A good knowledge of the life cycle and the functioning of cursors will allow you to optimize applications running SQL queries.
: "A cursor is a procedure allowing you to assign a name to a "SELECT statement" and ammend the information within the SQL statement"
The steps in the execution of a cursor are:
- Opening a cursor: memory is allocated for the cursor in the private memory of the server process (on the server side) associated with the session (UGA User Global Area). Note that no SQL query is associated with the cursor for now.
- Cursor path: an SQL query is associated with it. The representation of the route of the request, including its implementation plan, which describes how the SQL engine executes the SQL statement is loaded into the Shared Pool, in the library cache. The structure in the UGA is updated to store a pointer to the area associated with the cursor in the library cache.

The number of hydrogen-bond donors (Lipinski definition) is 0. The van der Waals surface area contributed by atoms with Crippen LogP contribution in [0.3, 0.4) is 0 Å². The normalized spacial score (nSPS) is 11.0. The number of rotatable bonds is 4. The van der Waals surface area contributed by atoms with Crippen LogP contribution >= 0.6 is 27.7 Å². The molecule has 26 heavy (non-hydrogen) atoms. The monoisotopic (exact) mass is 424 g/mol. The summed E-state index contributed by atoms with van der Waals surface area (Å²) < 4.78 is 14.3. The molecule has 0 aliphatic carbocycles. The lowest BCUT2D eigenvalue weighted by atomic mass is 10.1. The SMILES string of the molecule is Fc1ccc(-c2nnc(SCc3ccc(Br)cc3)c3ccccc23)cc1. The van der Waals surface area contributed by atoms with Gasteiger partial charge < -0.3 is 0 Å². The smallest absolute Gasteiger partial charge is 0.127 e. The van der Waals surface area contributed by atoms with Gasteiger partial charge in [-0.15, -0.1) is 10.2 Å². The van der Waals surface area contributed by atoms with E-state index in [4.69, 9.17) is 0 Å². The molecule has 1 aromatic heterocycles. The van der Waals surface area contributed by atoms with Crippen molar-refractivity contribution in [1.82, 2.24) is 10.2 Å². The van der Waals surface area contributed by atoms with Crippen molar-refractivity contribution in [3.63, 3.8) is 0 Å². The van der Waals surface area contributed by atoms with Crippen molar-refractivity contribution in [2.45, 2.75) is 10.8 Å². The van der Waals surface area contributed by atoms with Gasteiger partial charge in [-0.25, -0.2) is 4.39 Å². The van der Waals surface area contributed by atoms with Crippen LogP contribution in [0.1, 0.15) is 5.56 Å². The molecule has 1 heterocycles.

- Definition of output variables: the SQL query returns data, so the variables related to the must be defined. This definition is also required for DELETE, INSERT and UPDATE requests (using the RETURNING clause).
- Linking input variables: if the SQL query uses variables, they must be provided. No verification is done at the link. If invalid values are passed, a runtime error will be triggered.
- Execution of the cursor: at this stage, the SQL is executed. Depending on the database engine, the phase of actual implementation may be deferred at the time of fetch.
- Fetch cursor (recovery of content): If the SQL query returns a result,it is recovered. In general it is at this stage that treatment occurs.
- Closing the cursor: the cursor associated with the resources at the UGA are automatically released. The cursor in the library cache is not deleted in response to possible future uses.
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